A friend reading my previous post on the tattered caftan, which I refuse to let go of, and which has travelled with me thousands of miles, took pity I suppose, and sent me a very nice youtube video on some beautiful caftans...
Of course, I started surfing the other related videos and fell on some "how to wear a hijab" - different fashionable styles of wearing it, quite colorful and very pretty.
I am talking here of the Hijab as in head veil, or headscarf, not to be confused with burqa, purdah, pushiya, yashmak, all synonyms for face cover/veil.
A woman can be veiled and still look very stylish, for sure.
A whole industry in the Muslim world is geared towards Hijabi fashion. The scarves, the dresses, the coats etc...
I think there is absolutely nothing wrong with that. Quite the contrary. In certain instances it does serve a specific purpose.
I have veiled myself on occasion, when visiting what I'd call popular areas, in a few Arab capitals, and frankly I felt much more at ease circulating there with a Hijab on. I was not harassed and was left in peace. I felt protected.
I suppose the fact that I wore the Hijab gave a signal to the men that I was off limit. A barrier was in place. I was not to be approached in any way, shape or form...
I tried going to those same areas with no Hijab and the experience was most unpleasant.
So I am talking from experience here.
So while watching those videos on the Hijab it got me thinking about the real meaning behind it.
At the time of the Prophet, the first women to wear the Hijab were his wives, in order for them to be recognized as "apart" from the rest and in the specific historical context, it provided them protection from onlookers. They were not public property. They were not slaves. They were muslimahs - i.e Free women.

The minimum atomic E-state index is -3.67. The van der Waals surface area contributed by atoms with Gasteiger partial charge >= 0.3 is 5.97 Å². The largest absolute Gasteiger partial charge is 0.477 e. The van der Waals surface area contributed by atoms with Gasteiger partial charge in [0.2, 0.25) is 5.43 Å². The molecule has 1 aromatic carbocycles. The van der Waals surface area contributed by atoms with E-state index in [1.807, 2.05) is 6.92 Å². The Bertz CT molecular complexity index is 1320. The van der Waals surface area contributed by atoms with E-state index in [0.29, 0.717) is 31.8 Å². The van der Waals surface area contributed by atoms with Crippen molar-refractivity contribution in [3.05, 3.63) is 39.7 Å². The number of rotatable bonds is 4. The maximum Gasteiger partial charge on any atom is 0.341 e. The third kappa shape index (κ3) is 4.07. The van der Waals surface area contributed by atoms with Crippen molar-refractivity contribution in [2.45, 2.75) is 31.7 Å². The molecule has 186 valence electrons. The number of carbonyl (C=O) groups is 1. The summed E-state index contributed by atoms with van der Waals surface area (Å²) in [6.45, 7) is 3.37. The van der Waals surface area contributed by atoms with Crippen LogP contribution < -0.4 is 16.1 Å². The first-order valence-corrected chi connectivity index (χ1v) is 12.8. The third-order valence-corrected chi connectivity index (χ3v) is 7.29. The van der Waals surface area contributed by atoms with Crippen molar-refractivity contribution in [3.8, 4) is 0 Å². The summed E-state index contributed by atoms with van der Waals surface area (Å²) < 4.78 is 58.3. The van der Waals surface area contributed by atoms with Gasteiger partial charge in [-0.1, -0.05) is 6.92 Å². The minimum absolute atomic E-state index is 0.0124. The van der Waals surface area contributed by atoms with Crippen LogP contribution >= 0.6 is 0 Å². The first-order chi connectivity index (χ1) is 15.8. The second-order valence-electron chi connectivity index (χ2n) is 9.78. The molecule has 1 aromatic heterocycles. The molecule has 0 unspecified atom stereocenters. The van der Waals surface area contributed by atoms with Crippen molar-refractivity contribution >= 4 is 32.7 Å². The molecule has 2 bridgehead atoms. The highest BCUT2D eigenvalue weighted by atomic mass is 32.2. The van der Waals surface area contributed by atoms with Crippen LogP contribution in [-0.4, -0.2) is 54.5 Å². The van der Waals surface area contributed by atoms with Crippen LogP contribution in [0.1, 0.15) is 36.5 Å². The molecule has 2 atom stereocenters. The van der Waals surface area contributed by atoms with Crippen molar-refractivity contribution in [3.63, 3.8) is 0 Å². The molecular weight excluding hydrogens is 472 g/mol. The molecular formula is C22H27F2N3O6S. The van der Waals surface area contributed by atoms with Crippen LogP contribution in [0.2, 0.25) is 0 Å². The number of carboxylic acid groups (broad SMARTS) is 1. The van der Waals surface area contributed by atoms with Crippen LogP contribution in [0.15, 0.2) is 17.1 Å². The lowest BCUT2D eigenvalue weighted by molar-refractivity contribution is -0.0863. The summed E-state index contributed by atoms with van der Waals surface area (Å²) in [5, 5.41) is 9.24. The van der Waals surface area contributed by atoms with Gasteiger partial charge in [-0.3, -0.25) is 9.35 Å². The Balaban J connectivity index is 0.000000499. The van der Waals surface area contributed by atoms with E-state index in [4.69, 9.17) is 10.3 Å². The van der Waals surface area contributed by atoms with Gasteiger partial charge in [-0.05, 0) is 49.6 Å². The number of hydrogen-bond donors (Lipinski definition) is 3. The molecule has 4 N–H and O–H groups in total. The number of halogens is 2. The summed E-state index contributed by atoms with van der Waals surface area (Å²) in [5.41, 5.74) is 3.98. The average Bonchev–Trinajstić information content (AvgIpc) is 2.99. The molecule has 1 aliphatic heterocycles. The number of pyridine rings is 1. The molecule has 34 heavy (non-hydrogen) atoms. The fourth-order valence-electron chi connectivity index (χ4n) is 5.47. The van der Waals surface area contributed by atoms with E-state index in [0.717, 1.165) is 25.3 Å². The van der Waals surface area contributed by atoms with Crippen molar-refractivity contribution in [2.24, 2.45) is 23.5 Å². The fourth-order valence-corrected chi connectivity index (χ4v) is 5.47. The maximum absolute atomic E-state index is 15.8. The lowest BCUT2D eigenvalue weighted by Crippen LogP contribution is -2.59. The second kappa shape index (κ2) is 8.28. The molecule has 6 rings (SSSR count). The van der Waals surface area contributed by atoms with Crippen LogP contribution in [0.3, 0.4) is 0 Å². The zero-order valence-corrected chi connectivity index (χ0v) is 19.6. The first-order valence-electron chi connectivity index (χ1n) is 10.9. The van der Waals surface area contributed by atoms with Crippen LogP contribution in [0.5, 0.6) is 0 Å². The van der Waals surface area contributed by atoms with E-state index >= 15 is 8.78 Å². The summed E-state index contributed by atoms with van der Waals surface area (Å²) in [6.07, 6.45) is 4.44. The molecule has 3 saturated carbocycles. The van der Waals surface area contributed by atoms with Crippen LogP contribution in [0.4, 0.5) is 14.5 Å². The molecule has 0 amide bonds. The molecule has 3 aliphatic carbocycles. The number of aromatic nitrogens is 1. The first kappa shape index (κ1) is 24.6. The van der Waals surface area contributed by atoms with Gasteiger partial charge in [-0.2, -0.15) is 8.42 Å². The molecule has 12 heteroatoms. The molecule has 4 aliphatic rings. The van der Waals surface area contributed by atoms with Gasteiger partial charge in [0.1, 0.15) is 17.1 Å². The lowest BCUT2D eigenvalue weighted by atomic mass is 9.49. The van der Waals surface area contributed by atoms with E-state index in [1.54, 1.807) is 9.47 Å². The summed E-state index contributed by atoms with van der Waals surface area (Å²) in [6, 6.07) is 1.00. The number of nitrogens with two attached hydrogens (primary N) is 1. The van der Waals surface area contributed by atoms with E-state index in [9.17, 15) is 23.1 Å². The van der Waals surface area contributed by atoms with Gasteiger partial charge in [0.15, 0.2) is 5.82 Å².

I suppose this then extended to the rest of the nascent female Muslim community to designate them as off limit to strangers...
Interestingly the word HIJAB comes from the verb HAJABA which means to veil, to separate, to protect, to delineate a border, to mark a distance...
A religious talisman with protective powers is also called a HIJAB.
Curiously, EYEBROW in Arabic is HAJEB. The diaphragm is HAJEZ. A checkpoint is also called a HAJEZ. An obstacle can also be referred to as HAJEZ. Anything that prevents you from having easy access to something is considered HAJEZ.
The root is Ha and Jeem i.e. H.J. which is found is HIJAB.
The Eyebrow is the border between the eye and the forehead. The Diaphragm is the border between the lower torso and the upper torso, and a checkpoint /barrier is also a border...so is the Hijab.
So yes, the Hijab can be a form of protection for FREE women, distancing intruders and putting a barrier, a border between themselves and the intruding men.
The Hijab on the other hand is NOT a tool by the men to enslave FREE women, by forcefully veiling them. This is not the primary CONTEXTUAL intention and meaning behind the Hijab.
And between the initial intention and what men made out of it, lies a world of difference and a world of consequences...
P.S; And here am just limiting myself to the exegetical interpretation of the veil. I have not even tackled the esoteric aspect of it and its symbolic analogy.